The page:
Blossom end rot is a tomato disorder where he base of the fruit flattens, eventually becoming concave, and goes brown, remaining hard, despite the name “rot”. It appears at the blossom end of the fruit, the end away from the stem which gives it its name and nowhere else.
Aubergines and peppers, both closely related to tomatoes can also suffer from blossom end rot although it is thankfully rare in them.
Causes of Blossom End Rot in Tomatoes
Blossom end rot is not a disease or the result of pest damage, it is a physiological disorder. A result, that is, of something being wrong with the way the plant is working. The root cause of the problem is irregular watering. Lack of available water in the growing medium leads to a calcium deficiency in the fruit as the plant has difficulty moving calcium to the fruit and diverts it to the stem and foliage.
The most problematic time is 16 to 21 days after the flower has pollinated. At this point the tomato fruit has started to form. This is why you can have one truss affected by blossom end rot and another clear of the problem
Blossom end rot rarely effects tomatoes grown outdoors or in border soil in a greenhouse or polytunnel but it is very common in tomatoes grown in containers or grow bags, especially in hot weather. This is because the compost is most likely to dry out in containers and especially in hot weather. Even a matter of some hours dryness, say between morning and evening is enough to cause the problem.
Damage to the roots can prevent the uptake of water and calcium, perhaps caused by weeding in a border or exposed roots being burned by hot sunlight in a greenhouse.
Nutrient Imbalance (Excess Potash)
The condition can also be caused by an imbalance of nutrients. Very high levels of potash have been shown to restrict the uptake of calcium and this also leads to blossom end rot. A build up of potash can easily happen if you use a high potash fertiliser as is recommended for tomatoes. Potash does not wash out of the soil as easily as calcium does and many soil-less composts are low in calcium to start with.
Prevention of Blossom End Rot
The first thing is to ensure your tomatoes get enough water and that the compost or growing medium is never allowed to completely dry out. Drenching and drought is the worst thing you can do for tomatoes as it also causes split skins which allow rot and fungal moulds to develop.
If you cannot get to your plants frequently enough, which can be three times a day in hot sunny weather, consider automating watering with micro-drip systems or leaky porous hoses and timed water controls. See Tomato Water Requirements for guidance on how much water tomatoes require under different conditions.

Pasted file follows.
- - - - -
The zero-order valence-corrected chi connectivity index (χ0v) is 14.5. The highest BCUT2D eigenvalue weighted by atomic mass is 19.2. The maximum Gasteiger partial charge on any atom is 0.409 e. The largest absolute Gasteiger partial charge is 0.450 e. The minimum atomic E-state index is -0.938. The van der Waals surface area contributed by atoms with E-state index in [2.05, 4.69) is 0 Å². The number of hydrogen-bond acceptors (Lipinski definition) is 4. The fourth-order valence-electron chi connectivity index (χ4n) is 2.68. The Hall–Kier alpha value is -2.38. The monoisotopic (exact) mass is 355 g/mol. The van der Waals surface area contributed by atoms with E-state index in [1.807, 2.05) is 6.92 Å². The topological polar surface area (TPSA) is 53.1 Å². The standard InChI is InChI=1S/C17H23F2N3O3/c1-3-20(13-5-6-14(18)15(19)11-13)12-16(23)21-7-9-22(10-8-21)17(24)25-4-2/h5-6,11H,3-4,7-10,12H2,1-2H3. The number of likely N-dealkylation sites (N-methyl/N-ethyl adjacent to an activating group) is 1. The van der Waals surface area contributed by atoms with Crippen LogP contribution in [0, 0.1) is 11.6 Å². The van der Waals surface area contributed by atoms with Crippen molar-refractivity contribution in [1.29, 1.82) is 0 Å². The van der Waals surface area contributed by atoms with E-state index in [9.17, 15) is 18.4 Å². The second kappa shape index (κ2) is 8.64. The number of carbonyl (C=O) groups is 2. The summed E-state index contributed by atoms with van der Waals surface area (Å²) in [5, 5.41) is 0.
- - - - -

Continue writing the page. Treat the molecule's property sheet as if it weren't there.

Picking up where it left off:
Proper watering will prevent 90% of cases of blossom end rot.
Do not over apply high-potash tomato fertilisers. It’s always a temptation to use a little extra thinking this will result in more and better crops. Unfortunately the opposite can result. It’s true that tomatoes require frequent feeding to give of their best but it’s often worth replacing one in three feeds with a standard balanced liquid fertiliser or high nitrogen fertiliser such as Miracle Gro to avoid overdosing on potash.
Curing blossom end rot
Restore a normal watering regime that does not allow the compost to dry out. This will solve the problem in the vast majority of cases. If fruits continue to be affected and developing the problem then you need to restore the calcium / potash balance.
To restore the calcium levels in the plant, give a foliar feed with calcium nitrate three times a week for two weeks and replace one normal feeding by watering with calcium nitrate.
Calcium Nitrate Foliar Feed Application Rate
Mix 1 level teaspoon (5ml) of calcium nitrate per litre of water and spray.
Calcium Nitrate Liquid Feed Application Rate
Mix a solution at a lower rate of 1 level teaspoon (5ml) of calcium nitrate per 5 litres of water and give each plant half a litre every fortnight.
Further Information: Tomato Growing Guides
- Tomato Blight – Blight Resistant Tomato Varieties
- Tomato Blossom End Rot | Causes & Cures for Tomato Blossom End Rot
- Tomatoes Magnesium Deficiency – Yellow Leaves, Epsom Salts
- Grow Unusual Tomatoes!
- Types of Tomatoes – An Introduction to Tomato Growing Part 1
- Sowing and Starting off Tomatoes – Introduction to Tomato Growing Part 2
- Growing Tomatoes in a Tomato Grow-house (Mini-Greenhouse)
- Growing Tomatoes in a Greenhouse
- Growing Tomatoes in the Greenhouse Border
- Growing Tomatoes in Pots or Grow Bags in the Greenhouse
- Growing Tomatoes by Ring Culture
- Growing Tomatoes in Straw Bales
- Growing Tomatoes Outdoors
- Planting & Growing Tomatoes Outdoors
- Growing Patio Tomatoes – Dwarf Bush Variety Patio Tomatoes
- Water Requirements for Tomatoes
- Ideal Temperatures for Growing Tomatoes
- Removing Tomato Side Shoots (Suckers) & Stopping Tomatoes
- Best Tomato Varieties – My Top Tasty Tomato Picks
- Heirloom Tomatoes (Heritage Tomatoes)
- Best Tomatoes for Greenhouse Growing
- Tomato Troubles & Diseases | Causes & Cures of Tomato Problems
- Raising Tomato Plants from Seed